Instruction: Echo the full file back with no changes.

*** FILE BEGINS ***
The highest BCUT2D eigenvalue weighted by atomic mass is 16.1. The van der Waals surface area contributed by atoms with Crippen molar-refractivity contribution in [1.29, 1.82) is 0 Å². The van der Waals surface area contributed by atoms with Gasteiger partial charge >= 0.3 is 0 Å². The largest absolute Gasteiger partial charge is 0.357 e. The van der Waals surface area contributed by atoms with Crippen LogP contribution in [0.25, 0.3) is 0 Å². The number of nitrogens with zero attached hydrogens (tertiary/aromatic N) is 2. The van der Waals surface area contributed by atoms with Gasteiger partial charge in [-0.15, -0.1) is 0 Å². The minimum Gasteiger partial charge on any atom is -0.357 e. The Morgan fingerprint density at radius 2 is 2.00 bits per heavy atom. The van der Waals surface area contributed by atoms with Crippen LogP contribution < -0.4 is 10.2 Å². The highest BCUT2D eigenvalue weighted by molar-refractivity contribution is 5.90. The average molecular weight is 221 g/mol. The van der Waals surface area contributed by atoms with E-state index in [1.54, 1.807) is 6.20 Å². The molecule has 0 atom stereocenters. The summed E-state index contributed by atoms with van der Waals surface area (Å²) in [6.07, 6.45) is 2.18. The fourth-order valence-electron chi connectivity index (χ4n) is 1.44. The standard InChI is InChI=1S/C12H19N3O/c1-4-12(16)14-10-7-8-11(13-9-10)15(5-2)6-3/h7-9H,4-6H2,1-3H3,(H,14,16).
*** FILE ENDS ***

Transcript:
The highest BCUT2D eigenvalue weighted by atomic mass is 16.1. The van der Waals surface area contributed by atoms with Crippen molar-refractivity contribution in [1.29, 1.82) is 0 Å². The van der Waals surface area contributed by atoms with Gasteiger partial charge >= 0.3 is 0 Å². The largest absolute Gasteiger partial charge is 0.357 e. The van der Waals surface area contributed by atoms with Crippen LogP contribution in [0.25, 0.3) is 0 Å². The number of nitrogens with zero attached hydrogens (tertiary/aromatic N) is 2. The van der Waals surface area contributed by atoms with Gasteiger partial charge in [-0.15, -0.1) is 0 Å². The minimum Gasteiger partial charge on any atom is -0.357 e. The Morgan fingerprint density at radius 2 is 2.00 bits per heavy atom. The van der Waals surface area contributed by atoms with Crippen LogP contribution < -0.4 is 10.2 Å². The highest BCUT2D eigenvalue weighted by molar-refractivity contribution is 5.90. The average molecular weight is 221 g/mol. The van der Waals surface area contributed by atoms with E-state index in [1.54, 1.807) is 6.20 Å². The molecule has 0 atom stereocenters. The summed E-state index contributed by atoms with van der Waals surface area (Å²) in [6.07, 6.45) is 2.18. The fourth-order valence-electron chi connectivity index (χ4n) is 1.44. The standard InChI is InChI=1S/C12H19N3O/c1-4-12(16)14-10-7-8-11(13-9-10)15(5-2)6-3/h7-9H,4-6H2,1-3H3,(H,14,16).